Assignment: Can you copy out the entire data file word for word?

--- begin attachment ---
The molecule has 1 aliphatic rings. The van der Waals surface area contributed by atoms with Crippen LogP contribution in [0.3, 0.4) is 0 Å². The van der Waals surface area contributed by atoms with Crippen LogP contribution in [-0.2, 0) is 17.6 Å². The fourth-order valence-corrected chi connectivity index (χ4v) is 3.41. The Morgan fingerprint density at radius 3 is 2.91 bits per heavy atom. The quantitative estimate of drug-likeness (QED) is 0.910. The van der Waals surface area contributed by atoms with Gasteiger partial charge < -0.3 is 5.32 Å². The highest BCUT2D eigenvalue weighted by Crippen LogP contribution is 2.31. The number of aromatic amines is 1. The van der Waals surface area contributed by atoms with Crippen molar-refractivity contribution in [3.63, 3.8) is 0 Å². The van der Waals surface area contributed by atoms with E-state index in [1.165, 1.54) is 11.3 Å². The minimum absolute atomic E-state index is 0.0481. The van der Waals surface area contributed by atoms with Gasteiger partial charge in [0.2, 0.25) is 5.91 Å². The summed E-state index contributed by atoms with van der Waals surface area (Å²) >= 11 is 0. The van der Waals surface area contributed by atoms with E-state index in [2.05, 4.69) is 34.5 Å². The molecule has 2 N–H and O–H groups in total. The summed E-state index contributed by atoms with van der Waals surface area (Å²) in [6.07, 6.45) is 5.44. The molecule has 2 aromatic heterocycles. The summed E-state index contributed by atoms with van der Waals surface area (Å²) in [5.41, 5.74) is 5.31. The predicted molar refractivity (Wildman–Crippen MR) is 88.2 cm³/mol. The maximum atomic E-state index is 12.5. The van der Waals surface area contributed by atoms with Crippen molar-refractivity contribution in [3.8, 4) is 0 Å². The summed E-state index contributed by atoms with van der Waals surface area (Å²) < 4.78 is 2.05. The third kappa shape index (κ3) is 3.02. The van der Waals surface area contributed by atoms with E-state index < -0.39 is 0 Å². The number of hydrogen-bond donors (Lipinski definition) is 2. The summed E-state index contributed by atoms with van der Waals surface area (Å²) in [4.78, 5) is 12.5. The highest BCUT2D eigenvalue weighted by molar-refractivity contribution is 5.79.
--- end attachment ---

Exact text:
The molecule has 1 aliphatic rings. The van der Waals surface area contributed by atoms with Crippen LogP contribution in [0.3, 0.4) is 0 Å². The van der Waals surface area contributed by atoms with Crippen LogP contribution in [-0.2, 0) is 17.6 Å². The fourth-order valence-corrected chi connectivity index (χ4v) is 3.41. The Morgan fingerprint density at radius 3 is 2.91 bits per heavy atom. The quantitative estimate of drug-likeness (QED) is 0.910. The van der Waals surface area contributed by atoms with Gasteiger partial charge < -0.3 is 5.32 Å². The highest BCUT2D eigenvalue weighted by Crippen LogP contribution is 2.31. The number of aromatic amines is 1. The van der Waals surface area contributed by atoms with Crippen molar-refractivity contribution in [3.63, 3.8) is 0 Å². The van der Waals surface area contributed by atoms with E-state index in [1.165, 1.54) is 11.3 Å². The minimum absolute atomic E-state index is 0.0481. The van der Waals surface area contributed by atoms with Gasteiger partial charge in [0.2, 0.25) is 5.91 Å². The summed E-state index contributed by atoms with van der Waals surface area (Å²) >= 11 is 0. The van der Waals surface area contributed by atoms with E-state index in [2.05, 4.69) is 34.5 Å². The molecule has 2 N–H and O–H groups in total. The summed E-state index contributed by atoms with van der Waals surface area (Å²) in [6.07, 6.45) is 5.44. The molecule has 2 aromatic heterocycles. The summed E-state index contributed by atoms with van der Waals surface area (Å²) in [5.41, 5.74) is 5.31. The predicted molar refractivity (Wildman–Crippen MR) is 88.2 cm³/mol. The maximum atomic E-state index is 12.5. The van der Waals surface area contributed by atoms with Crippen molar-refractivity contribution in [3.8, 4) is 0 Å². The summed E-state index contributed by atoms with van der Waals surface area (Å²) < 4.78 is 2.05. The third kappa shape index (κ3) is 3.02. The van der Waals surface area contributed by atoms with E-state index < -0.39 is 0 Å². The number of hydrogen-bond donors (Lipinski definition) is 2. The summed E-state index contributed by atoms with van der Waals surface area (Å²) in [4.78, 5) is 12.5. The highest BCUT2D eigenvalue weighted by molar-refractivity contribution is 5.79.